Danica Patrick likes to win. Who doesn’t? But she can’t get into winning position by just thinking winning. She has to train and think about all the things it takes to win at auto racing—how to pass at high speeds, how to keep control around tight corners, and how to stay calm under pressure. It seems counterintuitive that you could actually win more (in sports, life, or business) by focusing less on the win, but it’s true. Let me explain. Coach Bill Walsh (named the second greatest coach in NFL history by ESPN) celebrated every well-executed play, whether or not that play resulted in a score or a win. To him, it didn’t matter if the play was unsuccessful in its results as much as that it was successful in its execution. Because of his sincere love and respect for the game of football, Walsh focused on training his team to play with precision. On the other hand, a “successful” play, executed sloppily, earned his correction.
It’s the same the people selling cars day after day. The more we focus on the “win” (or sale), the more stressful and less productive the environment becomes. But if we shift our mindset toward disciplined execution of winning plays (an exceptional sales process), we will win more often and with less stress.
Highly disciplined execution of plays (in other words, perfecting each part of the sales process) doesn’t just happen. On an individual level, it requires people to be in constant pursuit of their personal best while maintaining a long-term vision. Focusing less on the win isn’t about lowering the standard, it’s about reaching toward the goals in each moment without getting stressed about the short-term ones. Bill Walsh liked to practice so hard that the plays became instinct. In the sales department, a “play” might be closing someone on the value of the a particular upgrade or convincing customers that your vehicle is the best available option. These “plays” may or may not lead to someone signing on the dotted line, which is beyond the salesperson’s control.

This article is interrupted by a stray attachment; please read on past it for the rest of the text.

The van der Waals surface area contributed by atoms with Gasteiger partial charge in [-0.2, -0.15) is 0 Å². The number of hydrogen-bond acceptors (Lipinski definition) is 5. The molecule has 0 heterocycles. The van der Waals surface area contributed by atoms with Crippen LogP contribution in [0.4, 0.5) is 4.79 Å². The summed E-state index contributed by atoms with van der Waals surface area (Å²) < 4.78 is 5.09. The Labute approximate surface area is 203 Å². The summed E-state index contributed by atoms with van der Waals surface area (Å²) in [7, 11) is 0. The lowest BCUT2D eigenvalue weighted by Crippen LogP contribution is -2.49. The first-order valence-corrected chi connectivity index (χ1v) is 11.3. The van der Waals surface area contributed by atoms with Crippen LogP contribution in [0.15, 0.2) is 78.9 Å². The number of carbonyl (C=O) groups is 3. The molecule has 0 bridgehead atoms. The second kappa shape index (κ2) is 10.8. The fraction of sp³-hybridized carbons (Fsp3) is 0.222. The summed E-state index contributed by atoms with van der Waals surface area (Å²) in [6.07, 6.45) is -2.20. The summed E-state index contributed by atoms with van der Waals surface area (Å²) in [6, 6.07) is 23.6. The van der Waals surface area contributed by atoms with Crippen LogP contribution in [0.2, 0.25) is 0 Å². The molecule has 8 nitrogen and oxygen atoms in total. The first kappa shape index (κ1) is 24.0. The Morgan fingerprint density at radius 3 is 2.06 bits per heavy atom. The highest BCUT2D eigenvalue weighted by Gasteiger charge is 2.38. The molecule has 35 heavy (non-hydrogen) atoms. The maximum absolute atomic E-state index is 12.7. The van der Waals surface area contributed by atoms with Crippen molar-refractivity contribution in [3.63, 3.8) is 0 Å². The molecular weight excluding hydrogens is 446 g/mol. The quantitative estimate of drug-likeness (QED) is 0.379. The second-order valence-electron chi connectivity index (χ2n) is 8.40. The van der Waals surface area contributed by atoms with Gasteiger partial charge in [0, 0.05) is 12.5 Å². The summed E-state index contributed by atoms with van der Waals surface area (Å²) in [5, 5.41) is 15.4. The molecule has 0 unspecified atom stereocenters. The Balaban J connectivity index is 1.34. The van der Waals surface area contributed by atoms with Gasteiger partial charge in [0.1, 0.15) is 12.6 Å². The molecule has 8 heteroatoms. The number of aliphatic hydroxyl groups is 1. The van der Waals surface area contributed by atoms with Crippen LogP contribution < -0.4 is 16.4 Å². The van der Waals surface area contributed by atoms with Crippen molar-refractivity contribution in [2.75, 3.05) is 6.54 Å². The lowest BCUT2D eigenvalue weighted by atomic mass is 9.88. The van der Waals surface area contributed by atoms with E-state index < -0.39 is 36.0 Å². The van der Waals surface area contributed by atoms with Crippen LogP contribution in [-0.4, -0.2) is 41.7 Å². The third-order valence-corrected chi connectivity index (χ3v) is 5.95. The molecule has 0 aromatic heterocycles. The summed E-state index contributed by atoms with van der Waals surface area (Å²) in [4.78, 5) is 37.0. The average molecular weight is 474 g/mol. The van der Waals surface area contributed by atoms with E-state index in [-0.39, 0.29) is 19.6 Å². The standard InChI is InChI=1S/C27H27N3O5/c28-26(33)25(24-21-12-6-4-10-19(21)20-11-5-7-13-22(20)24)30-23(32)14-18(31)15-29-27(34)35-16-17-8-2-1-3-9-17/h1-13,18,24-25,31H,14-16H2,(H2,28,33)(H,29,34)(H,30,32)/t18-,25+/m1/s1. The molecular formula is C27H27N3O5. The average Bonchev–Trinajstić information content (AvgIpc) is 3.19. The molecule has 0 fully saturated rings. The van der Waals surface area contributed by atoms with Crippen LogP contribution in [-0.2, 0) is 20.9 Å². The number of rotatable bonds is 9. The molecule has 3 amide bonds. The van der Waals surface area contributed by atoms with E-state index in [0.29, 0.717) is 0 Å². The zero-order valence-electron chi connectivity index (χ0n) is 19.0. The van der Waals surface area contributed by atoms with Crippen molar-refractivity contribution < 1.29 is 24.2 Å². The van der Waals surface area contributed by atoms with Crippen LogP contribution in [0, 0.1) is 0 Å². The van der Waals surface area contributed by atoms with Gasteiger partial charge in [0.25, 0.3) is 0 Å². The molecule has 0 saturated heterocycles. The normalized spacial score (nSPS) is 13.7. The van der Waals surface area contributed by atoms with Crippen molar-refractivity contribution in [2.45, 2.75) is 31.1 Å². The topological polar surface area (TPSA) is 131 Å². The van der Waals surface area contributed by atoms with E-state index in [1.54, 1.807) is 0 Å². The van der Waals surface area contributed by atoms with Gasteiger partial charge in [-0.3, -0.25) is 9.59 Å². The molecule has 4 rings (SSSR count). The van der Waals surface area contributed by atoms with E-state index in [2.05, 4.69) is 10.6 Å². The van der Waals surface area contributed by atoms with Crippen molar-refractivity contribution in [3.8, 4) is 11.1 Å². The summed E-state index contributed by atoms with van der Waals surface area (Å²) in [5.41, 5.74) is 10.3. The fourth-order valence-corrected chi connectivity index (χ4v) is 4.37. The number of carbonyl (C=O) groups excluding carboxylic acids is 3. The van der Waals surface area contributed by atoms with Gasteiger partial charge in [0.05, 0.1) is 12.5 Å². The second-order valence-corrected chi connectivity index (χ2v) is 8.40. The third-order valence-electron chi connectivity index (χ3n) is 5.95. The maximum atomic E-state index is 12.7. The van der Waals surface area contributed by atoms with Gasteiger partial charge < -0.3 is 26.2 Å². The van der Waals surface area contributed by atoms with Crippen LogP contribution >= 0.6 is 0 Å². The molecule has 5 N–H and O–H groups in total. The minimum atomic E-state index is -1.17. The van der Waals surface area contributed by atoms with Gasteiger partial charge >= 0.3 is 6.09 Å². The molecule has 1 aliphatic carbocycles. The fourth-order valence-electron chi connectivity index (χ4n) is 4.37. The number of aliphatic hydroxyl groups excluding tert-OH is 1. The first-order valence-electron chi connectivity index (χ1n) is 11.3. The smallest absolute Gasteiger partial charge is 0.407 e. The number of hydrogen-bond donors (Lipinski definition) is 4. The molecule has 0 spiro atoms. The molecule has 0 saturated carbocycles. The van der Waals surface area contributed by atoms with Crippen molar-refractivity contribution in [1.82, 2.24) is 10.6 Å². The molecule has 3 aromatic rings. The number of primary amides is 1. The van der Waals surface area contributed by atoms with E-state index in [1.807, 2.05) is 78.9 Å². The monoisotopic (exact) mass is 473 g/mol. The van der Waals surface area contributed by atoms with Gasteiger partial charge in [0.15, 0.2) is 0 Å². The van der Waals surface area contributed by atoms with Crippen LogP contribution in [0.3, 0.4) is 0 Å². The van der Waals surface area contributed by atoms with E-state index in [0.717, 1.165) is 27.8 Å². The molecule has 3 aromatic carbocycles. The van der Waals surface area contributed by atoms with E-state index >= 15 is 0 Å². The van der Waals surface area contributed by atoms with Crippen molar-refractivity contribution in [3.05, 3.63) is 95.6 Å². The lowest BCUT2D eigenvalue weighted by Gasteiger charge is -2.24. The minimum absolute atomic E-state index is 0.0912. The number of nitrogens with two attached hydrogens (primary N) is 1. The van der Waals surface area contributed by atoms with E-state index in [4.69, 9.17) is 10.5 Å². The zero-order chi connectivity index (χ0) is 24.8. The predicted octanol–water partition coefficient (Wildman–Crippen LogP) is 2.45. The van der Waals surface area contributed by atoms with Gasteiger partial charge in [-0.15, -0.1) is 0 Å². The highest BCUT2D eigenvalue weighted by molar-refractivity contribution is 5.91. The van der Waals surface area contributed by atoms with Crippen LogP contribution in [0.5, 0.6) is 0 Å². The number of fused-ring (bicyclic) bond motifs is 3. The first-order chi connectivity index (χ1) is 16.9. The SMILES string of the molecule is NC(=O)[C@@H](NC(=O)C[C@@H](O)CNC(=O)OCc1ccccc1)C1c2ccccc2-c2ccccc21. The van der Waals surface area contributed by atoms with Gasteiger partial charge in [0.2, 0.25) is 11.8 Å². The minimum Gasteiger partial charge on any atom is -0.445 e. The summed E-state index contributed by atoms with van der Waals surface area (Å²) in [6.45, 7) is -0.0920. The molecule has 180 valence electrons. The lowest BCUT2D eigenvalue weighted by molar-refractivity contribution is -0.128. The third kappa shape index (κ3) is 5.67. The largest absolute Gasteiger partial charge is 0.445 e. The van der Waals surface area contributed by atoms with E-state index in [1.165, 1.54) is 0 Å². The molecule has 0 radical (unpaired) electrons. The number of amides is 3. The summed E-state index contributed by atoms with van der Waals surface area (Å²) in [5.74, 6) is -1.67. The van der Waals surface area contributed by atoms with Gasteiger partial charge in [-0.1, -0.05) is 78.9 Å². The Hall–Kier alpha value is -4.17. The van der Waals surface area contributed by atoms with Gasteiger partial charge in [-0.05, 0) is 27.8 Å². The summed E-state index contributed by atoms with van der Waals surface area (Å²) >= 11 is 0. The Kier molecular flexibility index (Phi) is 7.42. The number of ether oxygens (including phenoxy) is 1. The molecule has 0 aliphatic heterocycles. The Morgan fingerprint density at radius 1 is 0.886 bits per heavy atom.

Spending all your focus on the desired end result will make it hard to admit when the intended results don’t happen. Knowing you made a mistake is one thing, but thinking you are the mistake is a recipe for burnout. The more you focus on results, the more you panic and the harder it is to “play loose” and do your job well.
Rather than feeling bad about the loss of a sale, you must focus on improving your understanding and execution of winning plays/behaviors. Where shame exists, confidence does not. And without confidence, salespeople just can’t sell to their full ability. Lack of confidence also removes the freedom to share new ideas or even to fail in pursuit of a goal. If you take this new approach that focuses less on the results more on the play, you’ll not only ”win” and garner success more consistently, but you’ll do it with integrity.